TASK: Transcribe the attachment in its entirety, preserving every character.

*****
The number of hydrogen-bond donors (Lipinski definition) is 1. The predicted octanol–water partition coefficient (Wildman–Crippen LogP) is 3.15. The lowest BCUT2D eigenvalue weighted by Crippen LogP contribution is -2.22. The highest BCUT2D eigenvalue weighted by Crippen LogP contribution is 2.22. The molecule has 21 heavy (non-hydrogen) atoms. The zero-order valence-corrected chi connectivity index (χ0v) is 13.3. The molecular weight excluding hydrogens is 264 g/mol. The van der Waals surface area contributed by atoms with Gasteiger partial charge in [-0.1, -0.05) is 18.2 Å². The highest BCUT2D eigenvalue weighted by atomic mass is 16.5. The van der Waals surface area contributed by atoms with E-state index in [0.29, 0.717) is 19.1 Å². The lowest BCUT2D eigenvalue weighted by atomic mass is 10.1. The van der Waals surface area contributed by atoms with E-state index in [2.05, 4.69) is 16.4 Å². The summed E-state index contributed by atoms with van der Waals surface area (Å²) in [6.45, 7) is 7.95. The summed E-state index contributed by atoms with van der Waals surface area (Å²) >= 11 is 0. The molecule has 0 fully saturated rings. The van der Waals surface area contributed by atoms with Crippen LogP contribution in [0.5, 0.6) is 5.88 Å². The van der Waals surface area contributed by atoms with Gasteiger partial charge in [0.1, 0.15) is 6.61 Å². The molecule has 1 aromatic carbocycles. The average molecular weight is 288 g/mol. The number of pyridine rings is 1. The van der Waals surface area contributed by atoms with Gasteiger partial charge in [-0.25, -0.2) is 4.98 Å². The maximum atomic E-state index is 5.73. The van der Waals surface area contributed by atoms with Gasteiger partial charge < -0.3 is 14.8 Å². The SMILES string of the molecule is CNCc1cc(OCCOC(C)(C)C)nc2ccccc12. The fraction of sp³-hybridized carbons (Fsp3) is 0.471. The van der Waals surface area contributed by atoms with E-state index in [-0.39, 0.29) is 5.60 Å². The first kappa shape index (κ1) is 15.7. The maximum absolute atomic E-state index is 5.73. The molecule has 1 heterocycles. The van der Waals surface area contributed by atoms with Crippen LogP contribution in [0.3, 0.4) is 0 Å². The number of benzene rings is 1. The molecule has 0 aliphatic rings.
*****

The number of hydrogen-bond donors (Lipinski definition) is 1. The predicted octanol–water partition coefficient (Wildman–Crippen LogP) is 3.15. The lowest BCUT2D eigenvalue weighted by Crippen LogP contribution is -2.22. The highest BCUT2D eigenvalue weighted by Crippen LogP contribution is 2.22. The molecule has 21 heavy (non-hydrogen) atoms. The zero-order valence-corrected chi connectivity index (χ0v) is 13.3. The molecular weight excluding hydrogens is 264 g/mol. The van der Waals surface area contributed by atoms with Gasteiger partial charge in [-0.1, -0.05) is 18.2 Å². The highest BCUT2D eigenvalue weighted by atomic mass is 16.5. The van der Waals surface area contributed by atoms with E-state index in [0.29, 0.717) is 19.1 Å². The lowest BCUT2D eigenvalue weighted by atomic mass is 10.1. The van der Waals surface area contributed by atoms with E-state index in [2.05, 4.69) is 16.4 Å². The summed E-state index contributed by atoms with van der Waals surface area (Å²) in [6.45, 7) is 7.95. The summed E-state index contributed by atoms with van der Waals surface area (Å²) >= 11 is 0. The molecule has 0 fully saturated rings. The van der Waals surface area contributed by atoms with Crippen LogP contribution in [0.5, 0.6) is 5.88 Å². The van der Waals surface area contributed by atoms with Gasteiger partial charge in [0.1, 0.15) is 6.61 Å². The molecule has 1 aromatic carbocycles. The average molecular weight is 288 g/mol. The number of pyridine rings is 1. The van der Waals surface area contributed by atoms with Gasteiger partial charge in [-0.25, -0.2) is 4.98 Å². The maximum atomic E-state index is 5.73. The van der Waals surface area contributed by atoms with Gasteiger partial charge < -0.3 is 14.8 Å². The SMILES string of the molecule is CNCc1cc(OCCOC(C)(C)C)nc2ccccc12. The fraction of sp³-hybridized carbons (Fsp3) is 0.471. The van der Waals surface area contributed by atoms with E-state index in [-0.39, 0.29) is 5.60 Å². The first kappa shape index (κ1) is 15.7. The maximum absolute atomic E-state index is 5.73. The molecule has 1 heterocycles. The van der Waals surface area contributed by atoms with Crippen LogP contribution in [0.3, 0.4) is 0 Å². The number of benzene rings is 1. The molecule has 0 aliphatic rings.